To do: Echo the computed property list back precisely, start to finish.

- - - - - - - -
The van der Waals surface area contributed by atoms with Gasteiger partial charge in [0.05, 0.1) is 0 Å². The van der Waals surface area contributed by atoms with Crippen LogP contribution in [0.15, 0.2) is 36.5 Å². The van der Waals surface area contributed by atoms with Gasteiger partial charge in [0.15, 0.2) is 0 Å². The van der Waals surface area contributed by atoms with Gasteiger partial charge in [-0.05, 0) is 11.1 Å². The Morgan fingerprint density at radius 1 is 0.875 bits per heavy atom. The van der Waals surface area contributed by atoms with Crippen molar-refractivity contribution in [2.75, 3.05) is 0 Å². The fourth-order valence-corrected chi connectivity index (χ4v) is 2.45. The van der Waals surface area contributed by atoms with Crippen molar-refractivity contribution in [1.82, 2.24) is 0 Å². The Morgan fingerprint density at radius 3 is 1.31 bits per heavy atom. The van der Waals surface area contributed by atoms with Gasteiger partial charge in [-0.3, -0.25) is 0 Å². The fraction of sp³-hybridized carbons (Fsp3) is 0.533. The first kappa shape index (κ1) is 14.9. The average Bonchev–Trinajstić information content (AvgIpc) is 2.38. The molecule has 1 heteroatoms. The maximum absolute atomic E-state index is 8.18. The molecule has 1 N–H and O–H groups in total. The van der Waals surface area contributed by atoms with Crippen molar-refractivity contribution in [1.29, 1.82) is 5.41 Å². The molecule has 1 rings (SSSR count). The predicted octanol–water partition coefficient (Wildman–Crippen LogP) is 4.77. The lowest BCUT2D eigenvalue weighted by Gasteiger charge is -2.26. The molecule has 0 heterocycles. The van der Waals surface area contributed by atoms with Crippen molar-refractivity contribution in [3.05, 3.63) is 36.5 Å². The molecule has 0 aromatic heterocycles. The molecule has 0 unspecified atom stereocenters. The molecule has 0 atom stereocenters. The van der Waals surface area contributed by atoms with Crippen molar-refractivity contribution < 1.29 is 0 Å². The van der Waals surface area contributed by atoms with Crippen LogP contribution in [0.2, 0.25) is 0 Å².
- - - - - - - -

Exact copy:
The van der Waals surface area contributed by atoms with Gasteiger partial charge in [0.05, 0.1) is 0 Å². The van der Waals surface area contributed by atoms with Crippen LogP contribution in [0.15, 0.2) is 36.5 Å². The van der Waals surface area contributed by atoms with Gasteiger partial charge in [0.15, 0.2) is 0 Å². The van der Waals surface area contributed by atoms with Gasteiger partial charge in [-0.05, 0) is 11.1 Å². The Morgan fingerprint density at radius 1 is 0.875 bits per heavy atom. The van der Waals surface area contributed by atoms with Crippen molar-refractivity contribution in [2.75, 3.05) is 0 Å². The fourth-order valence-corrected chi connectivity index (χ4v) is 2.45. The van der Waals surface area contributed by atoms with Crippen molar-refractivity contribution in [1.82, 2.24) is 0 Å². The Morgan fingerprint density at radius 3 is 1.31 bits per heavy atom. The van der Waals surface area contributed by atoms with Gasteiger partial charge in [-0.3, -0.25) is 0 Å². The fraction of sp³-hybridized carbons (Fsp3) is 0.533. The first kappa shape index (κ1) is 14.9. The average Bonchev–Trinajstić information content (AvgIpc) is 2.38. The molecule has 1 heteroatoms. The maximum absolute atomic E-state index is 8.18. The molecule has 1 N–H and O–H groups in total. The van der Waals surface area contributed by atoms with Crippen molar-refractivity contribution in [1.29, 1.82) is 5.41 Å². The molecule has 1 rings (SSSR count). The predicted octanol–water partition coefficient (Wildman–Crippen LogP) is 4.77. The lowest BCUT2D eigenvalue weighted by Gasteiger charge is -2.26. The molecule has 0 heterocycles. The van der Waals surface area contributed by atoms with Crippen molar-refractivity contribution in [3.05, 3.63) is 36.5 Å². The molecule has 0 aromatic heterocycles. The molecule has 0 unspecified atom stereocenters. The molecule has 0 atom stereocenters. The van der Waals surface area contributed by atoms with Crippen molar-refractivity contribution < 1.29 is 0 Å². The van der Waals surface area contributed by atoms with Crippen LogP contribution in [0.2, 0.25) is 0 Å².